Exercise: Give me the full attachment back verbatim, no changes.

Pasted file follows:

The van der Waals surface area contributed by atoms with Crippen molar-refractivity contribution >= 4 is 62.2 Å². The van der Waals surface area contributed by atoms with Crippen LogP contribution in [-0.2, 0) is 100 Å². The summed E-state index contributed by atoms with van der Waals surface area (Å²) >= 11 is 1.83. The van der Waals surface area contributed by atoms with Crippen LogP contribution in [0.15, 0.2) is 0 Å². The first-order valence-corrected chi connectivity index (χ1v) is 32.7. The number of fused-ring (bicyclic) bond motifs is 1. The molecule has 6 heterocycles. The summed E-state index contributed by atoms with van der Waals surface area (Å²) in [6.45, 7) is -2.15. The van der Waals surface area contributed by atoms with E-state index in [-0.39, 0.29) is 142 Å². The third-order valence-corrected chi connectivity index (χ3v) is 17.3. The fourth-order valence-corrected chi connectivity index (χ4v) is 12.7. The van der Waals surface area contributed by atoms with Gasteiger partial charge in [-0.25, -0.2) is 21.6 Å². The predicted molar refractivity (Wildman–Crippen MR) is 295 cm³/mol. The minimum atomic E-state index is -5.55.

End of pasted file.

The van der Waals surface area contributed by atoms with Crippen molar-refractivity contribution >= 4 is 62.2 Å². The van der Waals surface area contributed by atoms with Crippen LogP contribution in [-0.2, 0) is 100 Å². The summed E-state index contributed by atoms with van der Waals surface area (Å²) >= 11 is 1.83. The van der Waals surface area contributed by atoms with Crippen LogP contribution in [0.15, 0.2) is 0 Å². The first-order valence-corrected chi connectivity index (χ1v) is 32.7. The number of fused-ring (bicyclic) bond motifs is 1. The molecule has 6 heterocycles. The summed E-state index contributed by atoms with van der Waals surface area (Å²) in [6.45, 7) is -2.15. The van der Waals surface area contributed by atoms with E-state index in [-0.39, 0.29) is 142 Å². The third-order valence-corrected chi connectivity index (χ3v) is 17.3. The fourth-order valence-corrected chi connectivity index (χ4v) is 12.7. The van der Waals surface area contributed by atoms with Gasteiger partial charge in [-0.25, -0.2) is 21.6 Å². The predicted molar refractivity (Wildman–Crippen MR) is 295 cm³/mol. The minimum atomic E-state index is -5.55.